University of Michigan-Flint students participating in this year's Alternative Spring Break will work with four Flint-area community groups.
The University Outreach civic engagement program will run from March 2 to March 5.
The program enables students to learn about cultural and social issues and utilize their time and talents for social change.
"Alternative Spring Break is extremely important to our students here at UM-Flint," said Gary Ashley, the Outreach program manager who oversees the initiative. "It gives them great leadership opportunities, allows them to operate in team settings, solve problems, and work on communication skills. These are great out-of-the-classroom experiences students can have while working with community members."
The program began in 2008. Through last year, more than 2,000 student volunteers have worked with 28 community partners. The students provided more than 8,200 hours of service.
This year's worksites are Doyle-Rider Elementary School, Genesee County Habitat for Humanity, Carriage Town Ministries, and Flint Urban Safety Corps.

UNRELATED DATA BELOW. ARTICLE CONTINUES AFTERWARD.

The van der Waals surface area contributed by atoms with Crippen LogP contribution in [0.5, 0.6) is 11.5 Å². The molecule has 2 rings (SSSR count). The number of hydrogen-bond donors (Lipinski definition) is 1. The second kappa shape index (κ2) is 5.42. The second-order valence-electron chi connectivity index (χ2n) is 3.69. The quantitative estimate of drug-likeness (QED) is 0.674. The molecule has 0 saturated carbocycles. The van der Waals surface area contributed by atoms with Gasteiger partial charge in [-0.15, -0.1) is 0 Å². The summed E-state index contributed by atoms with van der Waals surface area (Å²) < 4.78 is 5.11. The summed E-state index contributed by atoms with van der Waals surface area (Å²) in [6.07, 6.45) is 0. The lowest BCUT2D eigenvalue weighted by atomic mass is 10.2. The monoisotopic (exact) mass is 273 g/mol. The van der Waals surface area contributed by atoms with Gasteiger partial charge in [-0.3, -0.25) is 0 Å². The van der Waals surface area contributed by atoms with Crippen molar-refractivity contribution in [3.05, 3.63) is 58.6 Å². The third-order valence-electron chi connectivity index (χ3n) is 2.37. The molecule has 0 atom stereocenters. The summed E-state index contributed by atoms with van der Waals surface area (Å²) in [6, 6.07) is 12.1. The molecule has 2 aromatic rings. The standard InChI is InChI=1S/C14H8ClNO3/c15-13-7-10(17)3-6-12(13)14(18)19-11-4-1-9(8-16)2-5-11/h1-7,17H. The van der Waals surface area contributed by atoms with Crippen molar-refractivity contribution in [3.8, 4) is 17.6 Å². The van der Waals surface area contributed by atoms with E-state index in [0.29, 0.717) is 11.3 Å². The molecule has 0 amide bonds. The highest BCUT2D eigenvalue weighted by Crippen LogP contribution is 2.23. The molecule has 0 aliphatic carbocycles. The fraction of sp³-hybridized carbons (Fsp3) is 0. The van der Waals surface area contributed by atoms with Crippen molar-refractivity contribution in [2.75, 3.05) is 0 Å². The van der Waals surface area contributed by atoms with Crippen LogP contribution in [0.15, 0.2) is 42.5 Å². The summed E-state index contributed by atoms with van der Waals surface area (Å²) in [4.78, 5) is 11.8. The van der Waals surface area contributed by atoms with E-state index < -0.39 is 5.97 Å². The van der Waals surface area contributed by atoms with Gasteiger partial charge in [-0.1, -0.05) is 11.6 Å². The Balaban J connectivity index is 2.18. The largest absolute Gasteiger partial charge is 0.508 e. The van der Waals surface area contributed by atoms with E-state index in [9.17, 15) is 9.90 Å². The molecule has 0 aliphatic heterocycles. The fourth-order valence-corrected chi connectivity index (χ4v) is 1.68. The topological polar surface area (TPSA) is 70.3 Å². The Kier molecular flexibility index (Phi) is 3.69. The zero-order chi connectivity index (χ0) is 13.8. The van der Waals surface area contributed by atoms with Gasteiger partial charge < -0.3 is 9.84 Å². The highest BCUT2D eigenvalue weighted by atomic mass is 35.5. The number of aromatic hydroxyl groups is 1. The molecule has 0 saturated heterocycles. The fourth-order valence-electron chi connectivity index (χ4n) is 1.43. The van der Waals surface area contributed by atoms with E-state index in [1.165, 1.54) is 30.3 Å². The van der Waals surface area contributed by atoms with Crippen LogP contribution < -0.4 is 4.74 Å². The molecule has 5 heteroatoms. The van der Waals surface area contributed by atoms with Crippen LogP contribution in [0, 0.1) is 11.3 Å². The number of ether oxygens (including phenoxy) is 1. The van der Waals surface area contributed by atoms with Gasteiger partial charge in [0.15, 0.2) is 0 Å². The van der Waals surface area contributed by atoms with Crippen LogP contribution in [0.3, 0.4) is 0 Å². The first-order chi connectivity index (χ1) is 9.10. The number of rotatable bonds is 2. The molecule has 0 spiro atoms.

Members of various area organizations also meet with the students to share more about community dynamics. This year's group includes Big Brothers Big Sisters of Flint and Genesee County, Boys & Girls Clubs of Greater Flint, Catholic Charities of Shiawassee and Genesee Counties, and the Land Bank of Genesee County.
Nursing student Sarah Ellsworth volunteered at the previous Alternative Spring Break's and helped plan this year's program. Ellsworth, from Gaylord, said the service work provided her valuable insights into Flint and its residents and made her feel part of the community.
"You learn so much about the area culture. Being part of it has shown me how great Flint is," said Ellsworth.